Monday, July 15, 2024

Hungary’s Orban to meet with Trump after attending NATO summit with Biden

Hungary’s Orban to meet with Trump after attending NATO summit with Biden

As President Biden met with world leaders at the NATO summit this week, his opponent, former president Donald Trump, was scheduled to meet with Hungary’s Prime Minister Viktor Orbán — the autocratic leader who, like Trump, has questioned NATO policy toward Ukraine and Russia.

The two will meet in Florida, a Trump campaign official confirmed.

Orbán, who attended this week’s NATO summit, has pursued a Russia-friendly foreign policy that has put him out of step with the Biden administration and with other European allies. Inside NATO, he has slowed steps to bolster defenses against Moscow. At the European Union, which handles economic policy, he has watered down Russia sanctions.

Trump, the presumptive GOP nominee, has long praised Orbán, who has worked to undermine key democratic institutions in Hungary since coming into power in 2010. The Hungarian leader is a self-proclaimed proponent of “illiberal” Christian democracy and has championed restrictions on LGBTQ+ rights and immigration while cracking down on the country’s judiciary and the press. He’s also garnered praise from conservative populists and conservative institutions in the United States, reinterpreting Trump’s longtime slogan and frequently saying “Make Europe Great Again” in public remarks.

The Hungarian leader last week set off a firestorm of criticism by making a whistle-stop tour of Kyiv, Moscow and Beijing in what he billed as an effort to jump-start a peace process to end the war in Ukraine. Orban’s visit to Russia was just the second meeting by a European leader on Putin’s home turf since the Russian leader invaded Ukraine in February 2022. Orban has also met with Putin outside Russia.

The visit to Moscow ran counter to Western efforts to isolate the Kremlin since the beginning of the war, lending political legitimacy to Putin’s demands, critics said, and infuriating fellow leaders who felt Orbán was pursuing freelance diplomacy since he just took over the European Union’s rotating presidency on July 1.

Officials familiar with Orban’s communications with European policymakers after his Moscow visit say that he appears to be endorsing Putin’s view of the conflict — one that blames Ukraine for the war and would award large chunks of Kyiv’s territory to Russia.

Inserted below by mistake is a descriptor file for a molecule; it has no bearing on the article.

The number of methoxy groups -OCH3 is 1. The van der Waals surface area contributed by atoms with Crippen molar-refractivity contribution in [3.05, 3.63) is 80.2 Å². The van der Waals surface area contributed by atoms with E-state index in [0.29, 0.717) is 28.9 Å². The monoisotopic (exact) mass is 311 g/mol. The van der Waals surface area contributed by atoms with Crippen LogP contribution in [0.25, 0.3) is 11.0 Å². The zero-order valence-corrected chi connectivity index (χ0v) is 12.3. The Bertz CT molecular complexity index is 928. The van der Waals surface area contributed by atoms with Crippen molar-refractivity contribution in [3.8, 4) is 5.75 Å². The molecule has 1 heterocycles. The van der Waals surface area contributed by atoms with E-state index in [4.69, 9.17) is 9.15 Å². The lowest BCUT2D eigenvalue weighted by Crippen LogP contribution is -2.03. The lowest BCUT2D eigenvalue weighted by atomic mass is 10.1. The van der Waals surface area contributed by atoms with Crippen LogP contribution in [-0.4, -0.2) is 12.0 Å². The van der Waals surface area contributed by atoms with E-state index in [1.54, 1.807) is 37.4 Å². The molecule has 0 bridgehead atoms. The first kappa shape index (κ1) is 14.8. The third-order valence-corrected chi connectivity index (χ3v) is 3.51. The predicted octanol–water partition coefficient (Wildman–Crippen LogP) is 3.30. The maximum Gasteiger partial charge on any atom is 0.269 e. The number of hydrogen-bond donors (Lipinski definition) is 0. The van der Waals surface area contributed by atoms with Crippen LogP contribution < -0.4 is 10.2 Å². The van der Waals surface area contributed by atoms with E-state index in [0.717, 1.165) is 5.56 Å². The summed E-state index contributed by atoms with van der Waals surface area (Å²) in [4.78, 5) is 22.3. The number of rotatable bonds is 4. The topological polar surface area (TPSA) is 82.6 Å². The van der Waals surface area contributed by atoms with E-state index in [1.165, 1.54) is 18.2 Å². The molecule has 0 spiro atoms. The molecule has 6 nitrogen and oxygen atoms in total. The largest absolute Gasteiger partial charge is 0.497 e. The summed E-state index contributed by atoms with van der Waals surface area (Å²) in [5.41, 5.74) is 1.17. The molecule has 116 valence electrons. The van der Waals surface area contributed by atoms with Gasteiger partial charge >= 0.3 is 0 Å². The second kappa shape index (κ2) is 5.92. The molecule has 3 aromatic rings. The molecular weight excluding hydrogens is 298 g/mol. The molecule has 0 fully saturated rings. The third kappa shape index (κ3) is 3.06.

Since Ukraine is the country that was attacked, and not the aggressor, the Biden administration and most other NATO nations have said they would defer to Kyiv about whether and when the right moment is for negotiations. Orban’s effort undermines that, some policymakers say.

Orbán’s visit was “counterproductive to promoting Ukraine’s sovereignty, territorial integrity and independence,” White House press secretary Karine Jean-Pierre said last week.

Within that context, Orbán’s meeting with Trump was sure to set off alarms within even more capitals. While it is not uncommon for foreign officials to meet opposition leaders close to elections, Trump has already declared that, if elected, he will end the war in Ukraine even before he takes office. According to people familiar with his plan, Trump has privately said he could end Russia’s war in Ukraine by pressuring Ukraine to give up some territory.

Orbán — who did not have any high-level meetings with Biden administration officials while in Washington, apart from the summit — has Putin’s vision for the future of Ukraine in his head and will be able to bring it to Trump. Trump, in turn, will likely tell Orban his own thoughts about how to manage the conflict.

Ukrainian President Volodymyr Zelensky dismissed Orban’s efforts on Thursday.

“Where he will go tomorrow, I don’t know,” Zelensky told reporters after meeting with NATO leaders at the summit. “Between us, with all due respect to everybody, will all respect to all the countries, big and small countries, we have said that not all the leaders can make negotiations. You need to have some power for this.”

The meeting between Orbán and Trump comes amid concerns among world leaders over Trump’s potential rise to a second term, especially as Biden faces competency questions following a rocky debate performance on June 27. The long-planned NATO summit is happening at a moment of extraordinary political peril for Biden, as Democrats debate whether he should remain their presidential nominee.

As The Washington Post reported on Wednesday, during the summit, world leaders debated those questions among themselves, asking their American counterparts what to make of the unfolding political crisis and closely parsing Biden’s public and private interactions to determine whether he seems up to another brutal campaign and presidential term, according to several people familiar with leaders’ reactions, speaking on the condition of anonymity to discuss private dynamics.

On Thursday, during an event in North Carolina, Vice President Harris sought to use Trump’s meeting with Orbán to draw a contrast between the likely Republican nominee and Biden.

“As Trump bows down to dictators, he makes America weak and that is disqualifying for someone who wants to be commander in chief of the United States of America,” Harris said. “That is disqualifying.”

Earlier this year, Orbán visited Washington not to meet with Biden, but to deliver remarks at the conservative Heritage Foundation and meet with Trump. And Orbán has said he backs Trump’s presidential bid, saying in March that the world needs “leaders in the world who are respected and can bring peace. He is one of them! Come back and bring us peace, Mr. President!”

Josh Dawsey and Maegan Vazquez contributed to this report.

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